I finally got a chance to watch "This Week". Normally I have better things to do. A couple of things struck me. First, the liberals continually said the "Bush brand" and the "Bush product" when talking about the attempt of the President to both campaign on behalf of GOP candidates and raise money. What they were trying to do is to disparage the GOP campaign by pretending that they are acting as if they are selling soap. In fact what the liberals are worrying about is that the GOP base will turn out to vote in larger numbers--because of the great popularity of Bush--than is normal for off-year elections and/or that the GOP leaning independent vote will turn out in larger numbers than normal. If either one of these two things happen then the GOP will get the Senate back. In case this happens (which is likely, in my view) George Stephanapoulos made sure that he used his last few minutes to warn everyone that GOP Senator Lincoln Chafee might well leave the GOP. Boy George would have had a more interesting (and fairer) point if he would have mentioned that it is equally possible that Democratic Senator Zell Miller might change parties if necessary.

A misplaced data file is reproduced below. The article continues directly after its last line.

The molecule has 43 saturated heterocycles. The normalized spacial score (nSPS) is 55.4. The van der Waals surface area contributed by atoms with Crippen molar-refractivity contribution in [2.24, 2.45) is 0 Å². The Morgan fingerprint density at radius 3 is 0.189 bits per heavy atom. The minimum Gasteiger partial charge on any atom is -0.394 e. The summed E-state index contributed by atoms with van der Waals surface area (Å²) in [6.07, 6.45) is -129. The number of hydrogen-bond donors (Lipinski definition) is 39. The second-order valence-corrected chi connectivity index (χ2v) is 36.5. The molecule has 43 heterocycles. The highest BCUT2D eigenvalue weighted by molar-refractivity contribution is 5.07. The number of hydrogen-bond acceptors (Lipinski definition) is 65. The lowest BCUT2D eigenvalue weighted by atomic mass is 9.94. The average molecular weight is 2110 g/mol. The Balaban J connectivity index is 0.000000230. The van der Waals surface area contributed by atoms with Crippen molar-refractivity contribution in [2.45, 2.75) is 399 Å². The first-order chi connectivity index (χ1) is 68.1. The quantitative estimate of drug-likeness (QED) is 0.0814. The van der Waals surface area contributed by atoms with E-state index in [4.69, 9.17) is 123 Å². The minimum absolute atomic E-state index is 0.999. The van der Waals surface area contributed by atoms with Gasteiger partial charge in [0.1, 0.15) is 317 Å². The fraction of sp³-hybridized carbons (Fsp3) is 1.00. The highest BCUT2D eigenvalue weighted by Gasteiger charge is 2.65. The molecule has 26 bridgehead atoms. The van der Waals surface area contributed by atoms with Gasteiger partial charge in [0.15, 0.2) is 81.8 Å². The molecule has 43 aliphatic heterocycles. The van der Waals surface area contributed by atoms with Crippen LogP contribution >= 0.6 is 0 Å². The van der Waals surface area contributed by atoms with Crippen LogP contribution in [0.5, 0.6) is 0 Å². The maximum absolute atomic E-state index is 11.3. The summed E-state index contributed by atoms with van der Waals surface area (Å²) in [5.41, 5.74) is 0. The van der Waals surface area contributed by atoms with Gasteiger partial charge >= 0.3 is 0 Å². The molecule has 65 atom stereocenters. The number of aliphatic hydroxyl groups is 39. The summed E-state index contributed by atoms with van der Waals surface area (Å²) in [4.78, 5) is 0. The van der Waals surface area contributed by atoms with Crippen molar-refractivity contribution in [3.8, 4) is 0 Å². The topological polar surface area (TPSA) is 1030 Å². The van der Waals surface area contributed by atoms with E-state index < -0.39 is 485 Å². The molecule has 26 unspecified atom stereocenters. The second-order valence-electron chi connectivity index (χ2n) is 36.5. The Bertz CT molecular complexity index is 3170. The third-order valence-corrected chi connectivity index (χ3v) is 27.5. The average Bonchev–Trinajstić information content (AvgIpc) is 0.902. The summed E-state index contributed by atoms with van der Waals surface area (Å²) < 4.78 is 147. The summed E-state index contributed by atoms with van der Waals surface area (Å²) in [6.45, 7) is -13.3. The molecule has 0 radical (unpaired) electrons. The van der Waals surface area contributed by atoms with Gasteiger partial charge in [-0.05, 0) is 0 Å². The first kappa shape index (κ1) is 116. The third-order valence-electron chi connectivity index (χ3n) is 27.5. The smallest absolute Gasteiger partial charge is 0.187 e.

Second, the liberals are hoping that--now that Bush has won Congressional support for his Iraq policy--the "multilateralist" vs. "unilateralist" debate within the admininistration will be re-born. What they mean by multilateral (it turns out) is with the U.N. and what is unilateral means without the U.N. It turns out that it does not matter to the liberals whether or not the administration has built up a coalition (which it has). Acting only under U.N. auspices matters. But this conversation within the White House has already taken place and the good guys won. Besides, as George Will pointed out, the President has a vote in such a debate and he is not a multilateralist and his vote counts for 51 percent. The liberals can keep dreaming (and hoping that Powell will side with them) but the truth is the discussion is over.